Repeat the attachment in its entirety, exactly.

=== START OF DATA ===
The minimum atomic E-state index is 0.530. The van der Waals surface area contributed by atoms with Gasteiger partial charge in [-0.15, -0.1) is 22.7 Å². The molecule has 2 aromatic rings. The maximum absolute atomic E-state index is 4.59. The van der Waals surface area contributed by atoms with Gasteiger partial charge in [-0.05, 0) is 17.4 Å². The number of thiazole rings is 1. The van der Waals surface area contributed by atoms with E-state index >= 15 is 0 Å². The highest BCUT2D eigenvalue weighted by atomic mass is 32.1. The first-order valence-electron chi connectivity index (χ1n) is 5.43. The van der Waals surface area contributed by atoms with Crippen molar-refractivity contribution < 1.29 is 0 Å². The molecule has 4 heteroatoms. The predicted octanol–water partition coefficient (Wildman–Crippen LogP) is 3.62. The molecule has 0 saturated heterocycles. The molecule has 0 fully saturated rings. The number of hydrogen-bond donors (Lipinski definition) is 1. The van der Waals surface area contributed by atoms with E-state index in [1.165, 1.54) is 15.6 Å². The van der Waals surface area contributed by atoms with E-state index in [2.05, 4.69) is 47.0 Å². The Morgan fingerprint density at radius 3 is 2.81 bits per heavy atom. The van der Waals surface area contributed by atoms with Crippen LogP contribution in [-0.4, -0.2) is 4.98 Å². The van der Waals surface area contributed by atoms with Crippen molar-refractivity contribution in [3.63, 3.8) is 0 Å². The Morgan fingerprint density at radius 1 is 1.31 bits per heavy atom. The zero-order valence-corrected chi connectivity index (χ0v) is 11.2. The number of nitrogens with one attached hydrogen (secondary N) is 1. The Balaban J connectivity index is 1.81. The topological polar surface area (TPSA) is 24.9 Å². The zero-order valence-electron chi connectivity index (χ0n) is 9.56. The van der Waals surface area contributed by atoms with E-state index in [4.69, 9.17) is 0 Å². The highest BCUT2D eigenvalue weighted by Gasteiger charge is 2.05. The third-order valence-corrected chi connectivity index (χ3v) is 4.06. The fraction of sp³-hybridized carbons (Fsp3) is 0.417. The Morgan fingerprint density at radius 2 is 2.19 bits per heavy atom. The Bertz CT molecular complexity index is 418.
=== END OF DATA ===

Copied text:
The minimum atomic E-state index is 0.530. The van der Waals surface area contributed by atoms with Gasteiger partial charge in [-0.15, -0.1) is 22.7 Å². The molecule has 2 aromatic rings. The maximum absolute atomic E-state index is 4.59. The van der Waals surface area contributed by atoms with Gasteiger partial charge in [-0.05, 0) is 17.4 Å². The number of thiazole rings is 1. The van der Waals surface area contributed by atoms with E-state index >= 15 is 0 Å². The highest BCUT2D eigenvalue weighted by atomic mass is 32.1. The first-order valence-electron chi connectivity index (χ1n) is 5.43. The van der Waals surface area contributed by atoms with Crippen molar-refractivity contribution < 1.29 is 0 Å². The molecule has 4 heteroatoms. The predicted octanol–water partition coefficient (Wildman–Crippen LogP) is 3.62. The molecule has 0 saturated heterocycles. The molecule has 0 fully saturated rings. The number of hydrogen-bond donors (Lipinski definition) is 1. The van der Waals surface area contributed by atoms with E-state index in [1.165, 1.54) is 15.6 Å². The van der Waals surface area contributed by atoms with E-state index in [2.05, 4.69) is 47.0 Å². The Morgan fingerprint density at radius 3 is 2.81 bits per heavy atom. The van der Waals surface area contributed by atoms with Crippen LogP contribution in [-0.4, -0.2) is 4.98 Å². The van der Waals surface area contributed by atoms with Crippen molar-refractivity contribution in [3.63, 3.8) is 0 Å². The Morgan fingerprint density at radius 1 is 1.31 bits per heavy atom. The zero-order valence-corrected chi connectivity index (χ0v) is 11.2. The number of nitrogens with one attached hydrogen (secondary N) is 1. The Balaban J connectivity index is 1.81. The topological polar surface area (TPSA) is 24.9 Å². The zero-order valence-electron chi connectivity index (χ0n) is 9.56. The van der Waals surface area contributed by atoms with E-state index in [4.69, 9.17) is 0 Å². The highest BCUT2D eigenvalue weighted by Gasteiger charge is 2.05. The third-order valence-corrected chi connectivity index (χ3v) is 4.06. The fraction of sp³-hybridized carbons (Fsp3) is 0.417. The Morgan fingerprint density at radius 2 is 2.19 bits per heavy atom. The Bertz CT molecular complexity index is 418.